Firstly, the public smoking ban would protect the health of a non-smoker. Research by various scientists has it that secondhand smoke brings about the same problems as those of direct smoking. Some of the dangers posed by the smoke include cardiovascular disease, lung cancer, asthma, bronchitis, and emphysema (Barendregt, Bonnieux & van der Maas 1056). It has also been proved that non-smokers who live with those who smoke have a thirty percent greater risk of getting lung cancer than non-smokers living with non-smokers. Moreover, in the workplace, non-smokers who are exposed to smoke have a greater risk of about eighteen percent chance of having lung cancer than those who are not exposed. Keeping all these in mind, why should innocent non-smokers become exposed to such risks without their consent? In 2002, the International Agency for Research on Cancer of the W.H.O. did a study and concluded that non-smokers do get exposed to the same carcinogens as a result of the tobacco smoke just as the active smokers. As a matter of fact, other carcinogens that are well established have been proved by research to be present at higher levels in secondhand smoke that in the mainstream. This proves a disaster for non-smokers. Many well-established organizations have proved the problems arising from secondhand smoke including the U.S. National Institutes of Health, the U.S. National Cancer Institute, and the World Health Organization (W.H.O.). The main point here is that active smokers choose to smoke, however, non-smokers around do not choose to smoke passively in any way. Therefore, people can only be allowed to get exposed to any harm if they understand the risks that come along and also choose to accept them. It is not for the non-smokers to avoid smokers but vice-versa. I support a total ban on smoking in public spaces so as to protect the masses from what can be termed as passive smoking.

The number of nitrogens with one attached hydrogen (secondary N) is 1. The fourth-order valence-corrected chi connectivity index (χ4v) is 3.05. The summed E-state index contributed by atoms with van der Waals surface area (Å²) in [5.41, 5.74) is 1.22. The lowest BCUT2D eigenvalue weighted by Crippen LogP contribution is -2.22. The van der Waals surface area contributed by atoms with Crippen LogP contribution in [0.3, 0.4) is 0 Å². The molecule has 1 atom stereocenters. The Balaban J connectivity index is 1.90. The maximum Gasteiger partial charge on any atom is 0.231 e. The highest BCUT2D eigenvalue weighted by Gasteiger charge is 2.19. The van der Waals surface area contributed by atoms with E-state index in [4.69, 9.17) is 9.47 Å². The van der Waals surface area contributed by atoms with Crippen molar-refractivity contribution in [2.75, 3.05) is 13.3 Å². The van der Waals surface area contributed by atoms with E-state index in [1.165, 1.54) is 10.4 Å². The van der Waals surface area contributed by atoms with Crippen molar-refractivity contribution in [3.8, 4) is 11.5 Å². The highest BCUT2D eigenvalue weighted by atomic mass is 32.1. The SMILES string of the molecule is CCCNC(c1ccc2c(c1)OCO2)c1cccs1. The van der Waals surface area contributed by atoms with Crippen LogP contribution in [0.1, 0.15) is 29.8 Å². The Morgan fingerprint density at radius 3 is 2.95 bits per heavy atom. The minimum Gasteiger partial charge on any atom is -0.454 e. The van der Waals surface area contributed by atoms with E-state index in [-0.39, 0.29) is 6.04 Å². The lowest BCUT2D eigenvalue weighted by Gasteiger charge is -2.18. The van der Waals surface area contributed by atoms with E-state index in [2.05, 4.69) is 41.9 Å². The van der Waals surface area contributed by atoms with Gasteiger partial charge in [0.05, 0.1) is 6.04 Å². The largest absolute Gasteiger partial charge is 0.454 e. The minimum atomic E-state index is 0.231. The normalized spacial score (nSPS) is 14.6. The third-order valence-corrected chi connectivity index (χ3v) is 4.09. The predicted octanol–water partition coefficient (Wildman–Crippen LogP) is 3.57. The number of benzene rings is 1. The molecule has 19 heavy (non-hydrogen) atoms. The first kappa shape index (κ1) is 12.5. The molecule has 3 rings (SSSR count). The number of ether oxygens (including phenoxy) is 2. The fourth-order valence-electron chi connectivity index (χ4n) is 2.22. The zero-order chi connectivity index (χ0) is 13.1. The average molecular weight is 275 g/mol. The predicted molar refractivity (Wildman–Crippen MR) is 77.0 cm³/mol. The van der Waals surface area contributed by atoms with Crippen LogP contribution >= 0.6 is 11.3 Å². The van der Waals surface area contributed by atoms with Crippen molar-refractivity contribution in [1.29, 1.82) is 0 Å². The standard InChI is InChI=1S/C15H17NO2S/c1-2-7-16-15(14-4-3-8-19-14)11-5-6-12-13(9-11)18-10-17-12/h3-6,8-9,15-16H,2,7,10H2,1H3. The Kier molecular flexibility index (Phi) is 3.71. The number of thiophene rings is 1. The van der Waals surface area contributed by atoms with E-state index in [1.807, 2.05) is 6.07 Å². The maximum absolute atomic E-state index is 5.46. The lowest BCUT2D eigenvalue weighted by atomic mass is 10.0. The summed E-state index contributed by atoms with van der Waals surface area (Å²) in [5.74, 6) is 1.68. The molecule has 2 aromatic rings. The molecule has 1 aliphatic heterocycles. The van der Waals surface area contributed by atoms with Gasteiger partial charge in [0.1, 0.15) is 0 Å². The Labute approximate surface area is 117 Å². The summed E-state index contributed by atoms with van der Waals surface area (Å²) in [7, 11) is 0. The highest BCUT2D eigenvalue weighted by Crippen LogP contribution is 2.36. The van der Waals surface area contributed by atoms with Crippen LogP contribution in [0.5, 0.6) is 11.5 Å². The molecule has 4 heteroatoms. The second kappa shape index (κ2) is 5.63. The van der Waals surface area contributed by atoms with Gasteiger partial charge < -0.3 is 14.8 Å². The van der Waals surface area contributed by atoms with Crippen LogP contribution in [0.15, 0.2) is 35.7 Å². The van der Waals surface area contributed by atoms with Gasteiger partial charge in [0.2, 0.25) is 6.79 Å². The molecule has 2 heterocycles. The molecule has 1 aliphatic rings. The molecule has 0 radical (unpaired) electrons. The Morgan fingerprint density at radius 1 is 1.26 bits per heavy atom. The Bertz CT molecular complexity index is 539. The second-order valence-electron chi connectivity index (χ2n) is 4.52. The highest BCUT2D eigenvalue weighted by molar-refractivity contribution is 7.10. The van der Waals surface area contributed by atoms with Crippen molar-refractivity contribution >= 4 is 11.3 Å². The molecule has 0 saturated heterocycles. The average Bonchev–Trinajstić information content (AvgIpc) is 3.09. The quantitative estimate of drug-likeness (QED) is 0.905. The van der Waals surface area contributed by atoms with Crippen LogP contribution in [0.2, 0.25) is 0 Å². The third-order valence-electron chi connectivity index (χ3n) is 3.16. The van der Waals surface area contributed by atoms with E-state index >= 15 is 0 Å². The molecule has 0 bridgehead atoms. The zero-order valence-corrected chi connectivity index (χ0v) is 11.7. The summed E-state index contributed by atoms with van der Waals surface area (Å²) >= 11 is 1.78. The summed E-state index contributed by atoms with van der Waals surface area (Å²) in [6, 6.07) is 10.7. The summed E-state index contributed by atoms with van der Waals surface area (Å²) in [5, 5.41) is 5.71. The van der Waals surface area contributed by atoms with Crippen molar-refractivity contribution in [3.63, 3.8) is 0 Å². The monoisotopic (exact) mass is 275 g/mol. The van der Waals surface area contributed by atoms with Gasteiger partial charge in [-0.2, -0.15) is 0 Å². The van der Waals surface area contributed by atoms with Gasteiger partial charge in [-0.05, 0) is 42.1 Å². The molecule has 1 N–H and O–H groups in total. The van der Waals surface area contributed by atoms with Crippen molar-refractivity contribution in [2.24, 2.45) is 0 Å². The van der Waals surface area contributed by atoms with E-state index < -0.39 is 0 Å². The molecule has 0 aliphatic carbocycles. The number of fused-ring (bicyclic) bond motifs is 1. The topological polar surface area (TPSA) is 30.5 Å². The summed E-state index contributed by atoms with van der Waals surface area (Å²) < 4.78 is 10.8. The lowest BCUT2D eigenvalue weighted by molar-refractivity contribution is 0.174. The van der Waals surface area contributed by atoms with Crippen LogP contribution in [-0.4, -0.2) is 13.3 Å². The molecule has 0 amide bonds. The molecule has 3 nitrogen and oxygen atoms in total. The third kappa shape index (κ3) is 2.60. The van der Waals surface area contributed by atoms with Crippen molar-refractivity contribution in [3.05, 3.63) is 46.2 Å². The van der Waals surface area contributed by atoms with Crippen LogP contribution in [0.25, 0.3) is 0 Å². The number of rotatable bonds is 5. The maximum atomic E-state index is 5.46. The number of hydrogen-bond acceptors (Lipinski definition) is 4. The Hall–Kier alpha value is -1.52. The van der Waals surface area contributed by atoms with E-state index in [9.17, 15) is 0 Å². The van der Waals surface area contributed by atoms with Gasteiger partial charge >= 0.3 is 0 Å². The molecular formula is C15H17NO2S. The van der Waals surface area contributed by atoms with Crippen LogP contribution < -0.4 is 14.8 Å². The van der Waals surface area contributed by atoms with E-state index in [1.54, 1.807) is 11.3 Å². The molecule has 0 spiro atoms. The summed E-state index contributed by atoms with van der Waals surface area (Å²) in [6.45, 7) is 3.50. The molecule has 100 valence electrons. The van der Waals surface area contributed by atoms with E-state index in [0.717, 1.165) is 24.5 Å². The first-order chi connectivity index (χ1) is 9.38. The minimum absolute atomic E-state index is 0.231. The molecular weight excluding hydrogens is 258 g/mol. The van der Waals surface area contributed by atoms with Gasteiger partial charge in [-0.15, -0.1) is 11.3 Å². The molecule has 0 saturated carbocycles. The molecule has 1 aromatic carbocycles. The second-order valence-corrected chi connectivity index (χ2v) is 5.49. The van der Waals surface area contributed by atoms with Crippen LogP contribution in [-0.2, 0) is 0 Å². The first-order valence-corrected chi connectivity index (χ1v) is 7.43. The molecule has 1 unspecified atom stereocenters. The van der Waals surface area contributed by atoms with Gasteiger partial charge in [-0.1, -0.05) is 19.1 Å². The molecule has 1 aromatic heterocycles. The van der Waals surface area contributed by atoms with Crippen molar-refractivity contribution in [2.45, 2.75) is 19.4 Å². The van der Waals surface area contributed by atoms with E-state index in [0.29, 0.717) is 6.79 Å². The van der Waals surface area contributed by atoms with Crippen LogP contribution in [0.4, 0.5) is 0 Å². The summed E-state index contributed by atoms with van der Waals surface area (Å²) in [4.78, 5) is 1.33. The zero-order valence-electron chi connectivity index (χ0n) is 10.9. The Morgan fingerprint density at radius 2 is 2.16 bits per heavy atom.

Secondly, a ban on smoking in places such as restaurants or bars will lead to an improved quality of air in such places. It should be noted that there are esteemed customers and employees as well who do not smoke in such establishments. Research has it that an improved quality of air in bars and restaurants would translate to a decrease in toxin exposure amongst employees. Places that have enacted such laws, for example, in Norway, showed that there were a decreased level of nicotine in workers who smoked and also those who did not. These were employees in establishments that immediately enacted the smoking ban. A study by CDC also shows that there was a reduction in the levels of respirable suspended particles (RSP) in the western venues that had sought to eliminate smoking in public places and enclosed workplaces as well. I hold the view that such workers who choose not to smoke should be guarded against secondhand smoke. This is because most of them do not have a choice in these times of hardship, where it is hard to find a job. It is a fact that numerous countries have put in place safety standards that would not expose them to unnecessary danger, and this one of a ban on smoking in their workplace should be amongst. While it is an individual's choice to choose where to work, even in dangerous places such as mining or fishing, with the hard economic times, people do not have a choice on work as it is a hard one to come by. In this case, it will be only fair enough if they are given the necessary protection in the workplace.